Florida Labor Laws

Florida Labor Law Breaks

Regarding breaks for workers who are 18 years of age or older, Florida falls back on federal legislation. Only if it lasts less than 20 minutes must a meal break be paid if an employer wishes to offer one. As long as the employee is entirely relieved of all obligations, breaks longer than 30 minutes are considered meal intervals and do not require payment.

For workers under the age of 18 who put in at least 4 hours, 30 minutes.

Florida Work Environment Laws

United States law stipulates that an individual cannot be discriminated against for employment because of race, gender, country of origin, or age. Despite being hired many have faced discrimination while in the work environment. Florida law recognizes that sexual harassment and hostile work environments are not the same circumstances and are to be treated differently.

Sexual harassment in Florida is marked as discrimination and negative attention because of an individual’s gender. This is in contrast to a hostile environment where negative attention is directed at an individual because of his or her age, disability, religion, color, expectant state, race, country of origin, or another factor.

Federal law requires employers to create a comfortable work environment that is discrimination free. When an employee feels he or she is being discriminated against, it is the employer’s responsibility to handle the situation. At times some discriminating cases are handled through court systems if an employer cannot settle the environment.


More than three-fourths of the United States use the policy called employment-at-will. This policy allows either party, the employer or the employee, to terminate any kind of employment for no reason or any reason. Employees, under this policy, have the right to quit whenever they desire without being subject to punishment or other consequences.

An employer lacks the right to obligate a current employee to remain with a business or company if he or she desires not to do so. Normally with most businesses and companies, an employee is required to give a two-week notice for when he or she is to terminate employment.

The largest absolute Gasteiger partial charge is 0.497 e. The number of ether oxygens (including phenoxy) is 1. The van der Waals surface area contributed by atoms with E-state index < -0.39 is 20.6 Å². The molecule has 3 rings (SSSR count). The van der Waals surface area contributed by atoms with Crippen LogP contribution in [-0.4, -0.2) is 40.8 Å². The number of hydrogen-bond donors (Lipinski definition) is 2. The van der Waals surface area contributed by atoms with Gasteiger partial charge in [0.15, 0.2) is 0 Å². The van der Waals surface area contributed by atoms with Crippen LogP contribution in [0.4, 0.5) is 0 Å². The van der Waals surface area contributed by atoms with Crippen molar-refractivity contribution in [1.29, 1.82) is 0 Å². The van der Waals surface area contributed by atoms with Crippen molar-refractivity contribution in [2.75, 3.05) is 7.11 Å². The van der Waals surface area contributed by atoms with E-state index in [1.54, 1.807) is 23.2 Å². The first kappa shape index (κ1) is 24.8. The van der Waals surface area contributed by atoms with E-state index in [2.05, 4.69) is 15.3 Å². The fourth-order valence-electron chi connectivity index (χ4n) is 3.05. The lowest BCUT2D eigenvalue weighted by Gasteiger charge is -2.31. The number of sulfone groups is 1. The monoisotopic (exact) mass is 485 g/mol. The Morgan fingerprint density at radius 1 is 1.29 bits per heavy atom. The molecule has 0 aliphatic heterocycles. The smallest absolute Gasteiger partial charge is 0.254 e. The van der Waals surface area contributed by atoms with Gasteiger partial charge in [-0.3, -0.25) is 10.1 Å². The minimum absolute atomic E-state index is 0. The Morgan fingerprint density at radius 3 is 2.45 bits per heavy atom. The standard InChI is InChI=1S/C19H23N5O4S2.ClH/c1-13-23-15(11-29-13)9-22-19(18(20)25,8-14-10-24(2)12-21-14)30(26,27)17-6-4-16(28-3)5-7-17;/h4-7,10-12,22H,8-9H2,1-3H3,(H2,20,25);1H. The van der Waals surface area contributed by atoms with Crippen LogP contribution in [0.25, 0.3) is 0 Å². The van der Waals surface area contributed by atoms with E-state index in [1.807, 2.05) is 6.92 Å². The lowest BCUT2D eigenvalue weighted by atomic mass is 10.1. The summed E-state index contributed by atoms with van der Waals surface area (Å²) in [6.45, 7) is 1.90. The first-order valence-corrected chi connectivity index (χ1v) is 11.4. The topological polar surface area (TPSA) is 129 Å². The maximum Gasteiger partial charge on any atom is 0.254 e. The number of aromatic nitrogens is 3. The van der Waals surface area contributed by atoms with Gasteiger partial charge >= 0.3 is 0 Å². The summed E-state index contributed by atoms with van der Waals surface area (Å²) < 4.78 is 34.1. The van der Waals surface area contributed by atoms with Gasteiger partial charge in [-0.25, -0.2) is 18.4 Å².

On the other hand, an employer also has the right to fire an employee without reason. Despite appearing unfair to the employee, the employer is not required to state the reasoning for termination. If a business or company is downsizing, good employees may be terminated for no personal reason but for financial or economic issues. However, when only certain types of employees are being terminated, such as those over a certain age or a certain race, the termination is illegal and discriminatory.

No federal or Florida law keeps companies and businesses from discriminating against minors or those under the age of twenty-five. These individuals are to be paid the same salary and are to be subject to the same benefits and promotions that other workers are. Some companies or businesses may legally offer special treatment for employees over a certain age, such as those over the age of sixty.

Florida Maternity Leave

Maternity leave in all states is designed to allow new parents the opportunity to bond and care for their newborns or for adoptive parents to care for and bond with new children. Maternity leave or family leave is allotted for twelve weeks in a row without any breaks or a spread over several months.

Some companies may not allow leave because of limited staff. Leave is also allowed for the care of elderly parents, sick children, illnesses, and hospitalization under the Family and Medical Leave Act. Paternity leave is also often allowed.

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